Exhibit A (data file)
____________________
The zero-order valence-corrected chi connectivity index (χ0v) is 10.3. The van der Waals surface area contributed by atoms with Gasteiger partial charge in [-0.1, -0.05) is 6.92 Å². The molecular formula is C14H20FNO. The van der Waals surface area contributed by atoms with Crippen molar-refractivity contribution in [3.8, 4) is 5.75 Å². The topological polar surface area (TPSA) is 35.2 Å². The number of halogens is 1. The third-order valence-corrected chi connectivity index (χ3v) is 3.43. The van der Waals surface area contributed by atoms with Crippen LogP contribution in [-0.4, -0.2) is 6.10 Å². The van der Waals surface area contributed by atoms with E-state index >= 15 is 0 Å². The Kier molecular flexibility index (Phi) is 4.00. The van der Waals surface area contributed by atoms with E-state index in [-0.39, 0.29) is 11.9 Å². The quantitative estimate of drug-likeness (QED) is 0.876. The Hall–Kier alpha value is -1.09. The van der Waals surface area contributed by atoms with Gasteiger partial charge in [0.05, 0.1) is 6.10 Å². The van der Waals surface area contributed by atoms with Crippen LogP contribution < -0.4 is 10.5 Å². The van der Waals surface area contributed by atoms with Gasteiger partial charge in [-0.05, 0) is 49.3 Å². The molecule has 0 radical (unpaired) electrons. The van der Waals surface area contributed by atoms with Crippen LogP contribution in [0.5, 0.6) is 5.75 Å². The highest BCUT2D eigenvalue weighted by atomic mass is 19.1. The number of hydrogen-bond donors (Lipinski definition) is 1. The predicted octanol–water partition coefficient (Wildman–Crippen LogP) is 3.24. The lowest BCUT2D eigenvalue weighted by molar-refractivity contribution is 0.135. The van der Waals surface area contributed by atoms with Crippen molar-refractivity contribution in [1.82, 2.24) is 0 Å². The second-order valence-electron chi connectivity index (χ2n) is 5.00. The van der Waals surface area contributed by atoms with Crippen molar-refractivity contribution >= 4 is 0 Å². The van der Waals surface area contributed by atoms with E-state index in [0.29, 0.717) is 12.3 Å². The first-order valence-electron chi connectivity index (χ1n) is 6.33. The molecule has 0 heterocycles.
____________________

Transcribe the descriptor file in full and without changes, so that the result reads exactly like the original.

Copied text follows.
The zero-order valence-corrected chi connectivity index (χ0v) is 10.3. The van der Waals surface area contributed by atoms with Gasteiger partial charge in [-0.1, -0.05) is 6.92 Å². The molecular formula is C14H20FNO. The van der Waals surface area contributed by atoms with Crippen molar-refractivity contribution in [3.8, 4) is 5.75 Å². The topological polar surface area (TPSA) is 35.2 Å². The number of halogens is 1. The third-order valence-corrected chi connectivity index (χ3v) is 3.43. The van der Waals surface area contributed by atoms with Crippen LogP contribution in [-0.4, -0.2) is 6.10 Å². The van der Waals surface area contributed by atoms with E-state index >= 15 is 0 Å². The Kier molecular flexibility index (Phi) is 4.00. The van der Waals surface area contributed by atoms with E-state index in [-0.39, 0.29) is 11.9 Å². The quantitative estimate of drug-likeness (QED) is 0.876. The Hall–Kier alpha value is -1.09. The van der Waals surface area contributed by atoms with Gasteiger partial charge in [0.05, 0.1) is 6.10 Å². The van der Waals surface area contributed by atoms with Crippen LogP contribution < -0.4 is 10.5 Å². The van der Waals surface area contributed by atoms with Gasteiger partial charge in [-0.05, 0) is 49.3 Å². The molecule has 0 radical (unpaired) electrons. The van der Waals surface area contributed by atoms with Crippen LogP contribution in [0.5, 0.6) is 5.75 Å². The highest BCUT2D eigenvalue weighted by atomic mass is 19.1. The number of hydrogen-bond donors (Lipinski definition) is 1. The predicted octanol–water partition coefficient (Wildman–Crippen LogP) is 3.24. The lowest BCUT2D eigenvalue weighted by molar-refractivity contribution is 0.135. The van der Waals surface area contributed by atoms with Crippen molar-refractivity contribution in [1.82, 2.24) is 0 Å². The second-order valence-electron chi connectivity index (χ2n) is 5.00. The van der Waals surface area contributed by atoms with Crippen molar-refractivity contribution >= 4 is 0 Å². The van der Waals surface area contributed by atoms with E-state index in [0.29, 0.717) is 12.3 Å². The first-order valence-electron chi connectivity index (χ1n) is 6.33. The molecule has 0 heterocycles.